(HealthDay News) — Although antibiotics have largely eradicated tuberculosis (TB) in the United States in recent decades, researchers say evidence is mounting that the bacteria is becoming increasingly resistant to these medications. Details of a recent Swiss case are reported in the Nov. 12 issue of the New England Journal of Medicine.
Sebastien Gagneux, Ph.D., head of tuberculosis research with the Swiss Tropical and Public Health Institute at the University of Basel, and colleagues report the case of a patient in Switzerland who was diagnosed in 2010 with a strain of TB that was resistant to seven different first- and second-choice antibiotics.
Between 2011 and 2012, the patient was given bedaquiline, alongside four standard antibiotics, and by 2013 he was considered to be free of the disease, the researchers said. However, five months after his treatment ended, the patient had a relapse, at which point his infection was deemed to be bedaquiline-resistant. In 2014, he was then given delamanid. But again, resistance developed within a matter of months.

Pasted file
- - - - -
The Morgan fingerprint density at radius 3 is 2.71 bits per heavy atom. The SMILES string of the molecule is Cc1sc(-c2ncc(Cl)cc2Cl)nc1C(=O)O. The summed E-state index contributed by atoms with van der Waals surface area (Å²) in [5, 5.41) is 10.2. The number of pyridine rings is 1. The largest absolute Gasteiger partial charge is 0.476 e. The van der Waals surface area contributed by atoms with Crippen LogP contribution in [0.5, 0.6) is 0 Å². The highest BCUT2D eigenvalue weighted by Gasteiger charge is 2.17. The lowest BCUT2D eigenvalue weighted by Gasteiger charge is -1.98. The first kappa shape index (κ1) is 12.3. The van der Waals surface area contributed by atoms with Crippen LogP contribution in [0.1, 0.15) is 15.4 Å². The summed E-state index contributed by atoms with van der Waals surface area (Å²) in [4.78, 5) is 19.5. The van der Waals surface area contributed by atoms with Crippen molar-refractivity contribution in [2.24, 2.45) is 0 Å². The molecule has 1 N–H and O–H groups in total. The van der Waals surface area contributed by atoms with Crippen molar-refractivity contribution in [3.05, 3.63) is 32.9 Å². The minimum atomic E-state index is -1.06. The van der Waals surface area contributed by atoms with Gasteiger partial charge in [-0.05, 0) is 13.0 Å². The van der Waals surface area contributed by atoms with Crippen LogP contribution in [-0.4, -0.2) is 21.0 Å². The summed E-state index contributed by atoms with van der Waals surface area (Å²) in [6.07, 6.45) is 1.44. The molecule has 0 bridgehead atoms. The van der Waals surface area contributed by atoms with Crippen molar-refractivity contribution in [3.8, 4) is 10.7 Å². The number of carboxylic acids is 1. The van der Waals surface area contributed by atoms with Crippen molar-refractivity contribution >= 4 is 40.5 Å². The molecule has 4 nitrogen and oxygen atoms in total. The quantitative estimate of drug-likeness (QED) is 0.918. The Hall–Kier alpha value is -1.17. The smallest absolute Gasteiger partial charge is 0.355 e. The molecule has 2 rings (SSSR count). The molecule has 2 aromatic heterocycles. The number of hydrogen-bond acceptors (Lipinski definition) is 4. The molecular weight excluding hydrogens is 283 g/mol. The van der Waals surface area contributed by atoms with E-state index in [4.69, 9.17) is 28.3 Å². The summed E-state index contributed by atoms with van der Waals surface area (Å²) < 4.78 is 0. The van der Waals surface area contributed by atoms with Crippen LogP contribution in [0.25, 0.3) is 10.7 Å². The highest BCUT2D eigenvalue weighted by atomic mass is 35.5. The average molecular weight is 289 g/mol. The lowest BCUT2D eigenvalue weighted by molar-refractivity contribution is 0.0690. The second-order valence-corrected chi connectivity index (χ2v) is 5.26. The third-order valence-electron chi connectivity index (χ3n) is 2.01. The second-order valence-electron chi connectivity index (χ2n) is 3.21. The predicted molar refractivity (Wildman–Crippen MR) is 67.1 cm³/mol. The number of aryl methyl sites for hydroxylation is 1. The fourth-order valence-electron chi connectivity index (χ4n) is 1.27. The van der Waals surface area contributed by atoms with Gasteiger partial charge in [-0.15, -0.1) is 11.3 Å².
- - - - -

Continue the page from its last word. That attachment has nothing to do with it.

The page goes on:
The patient then had surgery to remove the affected part of his lung, “and that is really what saved his life,” Gagneux told HealthDay. “So really, this case suggests that we’re dealing with a serious public health threat,” he added. “It’s rare. Most people won’t get drug-resistant TB. But for those who do, the risk of drug failure is real. And frankly, it has been such a long time since we last saw new and proven drugs coming online that it’s going to be quite difficult to play catch up.”